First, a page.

Generalised anxiety disorder

Overview

Generalised anxiety disorder (GAD) is defined as excessive worry and tension about everyday events and problems, on most days, for at least 6 months, to the point where the person experiences distress or has marked difficulty in performing day-to-day tasks.[1] It may be characterised by the following symptoms and signs: increased motor tension (fatigability, trembling, restlessness, and muscle tension); autonomic hyperactivity (shortness of breath, rapid heart rate, dry mouth, cold hands, and dizziness); and increased vigilance and scanning (feeling keyed up, increased startling, and impaired concentration), but not by panic attacks.[1] One non-systematic review of epidemiological and clinical studies found marked reduction in quality of life and psychosocial functioning in people with anxiety disorders, including GAD.[2] It also found that people with GAD had low overall life satisfaction, and some impairment in ability to fulfil roles, social tasks, or both.[2]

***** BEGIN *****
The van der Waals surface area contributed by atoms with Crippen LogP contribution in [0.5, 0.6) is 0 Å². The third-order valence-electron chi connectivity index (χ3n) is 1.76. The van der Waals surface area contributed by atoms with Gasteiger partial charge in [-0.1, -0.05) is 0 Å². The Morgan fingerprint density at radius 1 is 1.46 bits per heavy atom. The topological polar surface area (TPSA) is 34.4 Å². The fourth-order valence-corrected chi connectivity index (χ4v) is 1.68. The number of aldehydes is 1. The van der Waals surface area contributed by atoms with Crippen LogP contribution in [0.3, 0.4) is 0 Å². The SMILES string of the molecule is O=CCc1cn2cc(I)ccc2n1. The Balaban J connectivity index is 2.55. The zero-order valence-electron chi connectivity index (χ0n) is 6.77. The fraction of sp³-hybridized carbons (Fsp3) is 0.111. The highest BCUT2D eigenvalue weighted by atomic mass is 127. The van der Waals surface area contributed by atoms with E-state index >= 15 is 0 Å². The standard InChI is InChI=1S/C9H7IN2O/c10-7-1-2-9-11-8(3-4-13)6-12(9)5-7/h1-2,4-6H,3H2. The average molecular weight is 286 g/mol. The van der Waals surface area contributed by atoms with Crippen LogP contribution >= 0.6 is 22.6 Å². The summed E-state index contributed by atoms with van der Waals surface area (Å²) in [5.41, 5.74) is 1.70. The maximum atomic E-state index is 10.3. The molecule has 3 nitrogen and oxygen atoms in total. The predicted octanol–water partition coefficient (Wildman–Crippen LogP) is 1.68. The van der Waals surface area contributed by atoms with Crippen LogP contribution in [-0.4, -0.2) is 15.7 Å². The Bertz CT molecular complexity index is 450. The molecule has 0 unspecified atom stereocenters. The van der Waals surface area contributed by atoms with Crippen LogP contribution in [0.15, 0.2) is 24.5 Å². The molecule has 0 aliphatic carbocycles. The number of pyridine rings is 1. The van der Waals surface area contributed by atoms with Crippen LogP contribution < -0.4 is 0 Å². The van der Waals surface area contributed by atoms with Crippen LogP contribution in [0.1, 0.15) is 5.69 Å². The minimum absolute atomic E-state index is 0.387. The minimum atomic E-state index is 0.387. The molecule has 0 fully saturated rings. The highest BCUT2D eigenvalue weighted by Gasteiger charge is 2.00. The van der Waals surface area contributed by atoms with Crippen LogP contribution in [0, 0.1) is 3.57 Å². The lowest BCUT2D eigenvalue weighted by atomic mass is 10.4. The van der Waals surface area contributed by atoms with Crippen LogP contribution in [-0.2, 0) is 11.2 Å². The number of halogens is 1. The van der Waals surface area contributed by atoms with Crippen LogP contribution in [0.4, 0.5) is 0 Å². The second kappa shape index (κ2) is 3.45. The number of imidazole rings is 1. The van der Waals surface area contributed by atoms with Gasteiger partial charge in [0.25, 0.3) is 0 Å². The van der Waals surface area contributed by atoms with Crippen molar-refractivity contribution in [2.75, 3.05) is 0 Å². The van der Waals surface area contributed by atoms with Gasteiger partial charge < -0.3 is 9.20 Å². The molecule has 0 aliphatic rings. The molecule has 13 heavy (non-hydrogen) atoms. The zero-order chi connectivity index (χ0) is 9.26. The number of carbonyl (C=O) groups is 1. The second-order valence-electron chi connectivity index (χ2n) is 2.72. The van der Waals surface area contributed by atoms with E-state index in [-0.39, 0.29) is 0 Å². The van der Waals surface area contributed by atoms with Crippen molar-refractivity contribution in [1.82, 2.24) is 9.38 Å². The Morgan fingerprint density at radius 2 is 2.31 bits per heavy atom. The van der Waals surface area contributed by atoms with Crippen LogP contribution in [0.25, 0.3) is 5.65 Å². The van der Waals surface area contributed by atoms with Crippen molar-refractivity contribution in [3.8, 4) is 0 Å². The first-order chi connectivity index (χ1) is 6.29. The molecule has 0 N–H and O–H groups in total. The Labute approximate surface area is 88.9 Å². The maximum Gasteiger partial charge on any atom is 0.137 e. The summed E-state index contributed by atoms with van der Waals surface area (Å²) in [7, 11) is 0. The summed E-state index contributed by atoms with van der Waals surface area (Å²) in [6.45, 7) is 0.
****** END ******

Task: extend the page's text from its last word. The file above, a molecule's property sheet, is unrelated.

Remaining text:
Latest citations

Treatment of child anxiety disorders via guided parent-delivered cognitive-behavioural therapy: randomised controlled trial. (29 November 2013)

Media-delivered cognitive behavioural therapy and behavioural therapy (self-help) for anxiety disorders in adults. (21 October 2013)